Blackpool North and Cleveleys MP Paul Maynard has announced that self driving trucks are to be trialled for use on motorways.
The transport minister was speaking at the Leyland DAF trucks factory in Lancashire which is part of the consortium doing the trials of up to three wirelessly connected HGVs travelling in convoy, with acceleration and braking controlled by the lead vehicle.
With the trucks close together, the front vehicle pushes air out of the way, making the other vehicles more efficient and cutting emissions.
Similar trials have been carried out in Europe and in the US but motoring experts questioned the suitability of self-driving lorries in the UK.
The Government has provided £8.1m towards trials, to take place by the end of next year. All the trial trucks will have a driver to take control if needed.
Paul Maynard said: “We are investing in technology that will improve people’s lives.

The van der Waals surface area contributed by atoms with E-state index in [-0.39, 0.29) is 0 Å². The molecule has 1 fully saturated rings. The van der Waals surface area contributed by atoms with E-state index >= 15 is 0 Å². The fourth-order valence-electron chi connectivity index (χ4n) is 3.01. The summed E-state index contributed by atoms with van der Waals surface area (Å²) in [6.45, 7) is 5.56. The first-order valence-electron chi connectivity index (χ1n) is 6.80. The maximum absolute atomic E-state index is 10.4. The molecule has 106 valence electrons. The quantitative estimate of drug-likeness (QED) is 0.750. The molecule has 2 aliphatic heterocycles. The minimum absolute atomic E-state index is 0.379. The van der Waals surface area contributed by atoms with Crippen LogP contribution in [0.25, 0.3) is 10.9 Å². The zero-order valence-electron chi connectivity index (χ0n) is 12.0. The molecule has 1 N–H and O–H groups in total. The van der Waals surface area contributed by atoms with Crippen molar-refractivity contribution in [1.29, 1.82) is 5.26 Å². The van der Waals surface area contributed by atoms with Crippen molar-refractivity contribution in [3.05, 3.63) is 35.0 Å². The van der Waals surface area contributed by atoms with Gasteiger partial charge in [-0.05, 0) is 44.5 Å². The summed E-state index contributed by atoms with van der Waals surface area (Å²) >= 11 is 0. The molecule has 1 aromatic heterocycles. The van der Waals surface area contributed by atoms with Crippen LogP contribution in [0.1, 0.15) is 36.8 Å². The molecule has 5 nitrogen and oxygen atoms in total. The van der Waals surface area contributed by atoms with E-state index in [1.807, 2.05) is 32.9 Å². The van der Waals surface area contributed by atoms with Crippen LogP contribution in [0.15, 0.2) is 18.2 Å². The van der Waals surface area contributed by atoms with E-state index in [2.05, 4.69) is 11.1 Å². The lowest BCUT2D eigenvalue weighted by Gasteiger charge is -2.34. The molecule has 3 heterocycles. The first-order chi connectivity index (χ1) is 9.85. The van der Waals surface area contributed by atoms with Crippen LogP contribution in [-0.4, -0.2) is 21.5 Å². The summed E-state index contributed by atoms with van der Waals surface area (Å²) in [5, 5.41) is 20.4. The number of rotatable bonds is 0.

“Advances such as lorry platooning could benefit businesses through cheaper fuel bills and other road users thanks to lower emissions and less congestion. But first we must make sure the technology is safe and works well on our roads, and that’s why we are investing in these trials.” The trial is also funded by Highways England and will be carried out by the Transport Research Laboratory.
AA president Edmund King warned that three lorries could obscure road signs from drivers and could block access to slip roads. He said: “A three-truck platoon is longer than half a football pitch. We have some of the busiest motorways in Europe with many more exits and entries.”
Nick Lloyd, from The Royal Society for the Prevention of Accidents, said: “RoSPA supports the multi-stage approach being adopted, with each phase of testing only beginning if it done safely.”